Rudd speak

Don Watson on Rudd Speak

There’s a great interview transcript on the ABC website featuring author and speechwriter Don Watson.

Here’s his plea to the PM…

I think he really ought to see it as one of his responsibilities to use the language as it’s meant to be used. I mean he does understand language very well, he knows when and how to use it well, which makes it all the less forgivable that he uses it so tiresomely so often.

Here’s his take on spin.

They just send us messages, and they call it spin, you know, which look if it was spin it would be fantastic, I wouldn’t mind it. Spin sort of suggests something mesmerising. This isn’t spin it’s anaesthetic. It’s like a big cloud of gas that comes over and makes cutting your toenails look interesting.

Spin gets a bit of a bad wrap. Everybody spins. Some people just declare it more than others. Here’s an example of how spin can be helpful, not dishonest.

Fact: Townsville is not widely known as a holiday destination.
Bad Spin: Nobody goes to Townsville for a holiday.
Good Spin: Townsville is an undiscovered and emerging holiday destination.

Both statements say essentially the same thing. One is more likely to get people to consider a holiday in Townsville.

K-Ruddy Year

A year on, K-Rudd hasn’t grown on me. He’s still a triumph of symbolism over substance. What has he done? Not much. Annabel Crabb, still my favourite political commentator, obtusely reviewed his year in office… complete with Shakespeare reference. I’m still in awe of her. She is brilliant.

And then, in a story on his dropping the d word – “defecit” in parliament yesterday – highlighted this little gem from the PM’s first post trip question time…

As he arrived for question Time, at 2pm, the Prime Minister scanned the Opposition front bench and performed a double-take when he espied the employment spokesman, Andrew Southcott, whose Movember moustache has survived a sickly infancy to become a luxuriant ornament to his upper lip. Noticing the PM’s surprise, Mr Southcott told him: “I grew it – while you were away.”

The comment was a palpable hit; even the row of disciplined countenances along the Government’s front bench betrayed the odd appreciative smirk.

Anyway, a year of Labor in power. Interest rates have plunged – which would be a good thing, if they hadn’t been raised first. But in isolation it’s quite a positive – shame about the rest of the economy – and the deficit… politically a bad move, given a budget surplus is generally understood by the population as being a marker of successful fiscal managment. I think a deficit is not necessarily a bad thing – provided it’s contained to spending on infrastructure. What’s the repo man going to do? Take away our roads and ports? The rest of the population is happy to borrow beyond its means to finance a lifestyle and to invest – why isn’t that thinking extended to the government? Anyway, Rudd will have to be prepared to die by a sword of his own making – given that he promised a surplus budget. The Coalition will no doubt continue hammering the fact that they paid off Labor’s debts and they do still have a reputation of economic management – conveniently the Global Economic Crisis really began to be noticed under Rudd’s watch, and there blame will be apportioned. The global economy is largely out of governmental control. I’m more interested in Rudd’s bad policy moves in emissions trading and other decisions that will ultimately cost jobs and make us less competitive – and the fact that he’s the most boring Prime Minister in the world with a massive reliance on cliche and cheap buzz phrases like “a bridge too far.”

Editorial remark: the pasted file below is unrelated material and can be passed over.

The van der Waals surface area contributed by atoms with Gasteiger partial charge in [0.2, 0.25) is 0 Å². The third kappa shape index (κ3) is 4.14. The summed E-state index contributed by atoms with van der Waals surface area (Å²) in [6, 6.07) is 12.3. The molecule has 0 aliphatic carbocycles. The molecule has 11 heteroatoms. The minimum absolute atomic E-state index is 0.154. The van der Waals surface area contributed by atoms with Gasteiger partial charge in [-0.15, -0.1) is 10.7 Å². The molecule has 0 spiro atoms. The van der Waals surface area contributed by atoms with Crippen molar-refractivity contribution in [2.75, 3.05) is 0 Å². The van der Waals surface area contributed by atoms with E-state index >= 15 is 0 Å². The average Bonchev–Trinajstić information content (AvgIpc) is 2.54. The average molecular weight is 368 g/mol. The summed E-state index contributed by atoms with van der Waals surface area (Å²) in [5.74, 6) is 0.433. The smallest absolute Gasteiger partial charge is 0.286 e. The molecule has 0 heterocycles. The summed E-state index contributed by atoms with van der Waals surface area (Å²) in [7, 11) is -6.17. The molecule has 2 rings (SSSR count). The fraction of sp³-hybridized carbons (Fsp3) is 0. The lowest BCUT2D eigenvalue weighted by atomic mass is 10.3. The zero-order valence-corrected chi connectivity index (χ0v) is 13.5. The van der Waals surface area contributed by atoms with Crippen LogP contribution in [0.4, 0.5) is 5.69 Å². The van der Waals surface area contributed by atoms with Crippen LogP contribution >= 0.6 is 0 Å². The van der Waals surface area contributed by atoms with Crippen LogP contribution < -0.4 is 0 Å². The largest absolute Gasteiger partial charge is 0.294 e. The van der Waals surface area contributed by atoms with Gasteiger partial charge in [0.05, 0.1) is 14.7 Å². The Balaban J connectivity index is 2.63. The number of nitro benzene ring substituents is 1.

I heart Annabel Crabb

I know I shouldn’t be saying that sort of thing on the first day of my second year of marriage – but I mean it in a platonic sense. Annabel Crabb is my favourite Parliamentary Press Gallery Journo – she provides obtuse analysis – with a beautiful turn of phrase – see her comments on Bronwyn Bishop at the end of this story.

clipped from

IT’S worse than we thought, this global financial crisis. At
2.14pm yesterday, Kevin Rudd ran out of euphemisms for “money”.

The PM blathered skilfully and at length about “loose change”,
“fiscal buffers”, “mortgage-related assets”, “increased liquidity”,
“collateral”, “stocks”, “aggregate exchange settlement balances”
and assorted other expressions that mean, loosely, moolah.

And then – clunk – there it was. Speaking about the United
States Federal Reserve bail-out, he talked about the Fed’s decision
to rescue US institutions with “$700 billion worth of … um
… US … errrrr … money.”

Bronwyn Bishop, for instance, has been relegated to the back
bench, and she did not look at all pleased as she stared down at
Turnbull from her new, non-prestige seat. Dressed in a jacket with
a jungly teal and brown design, she looked like a small but
malevolent armchair.

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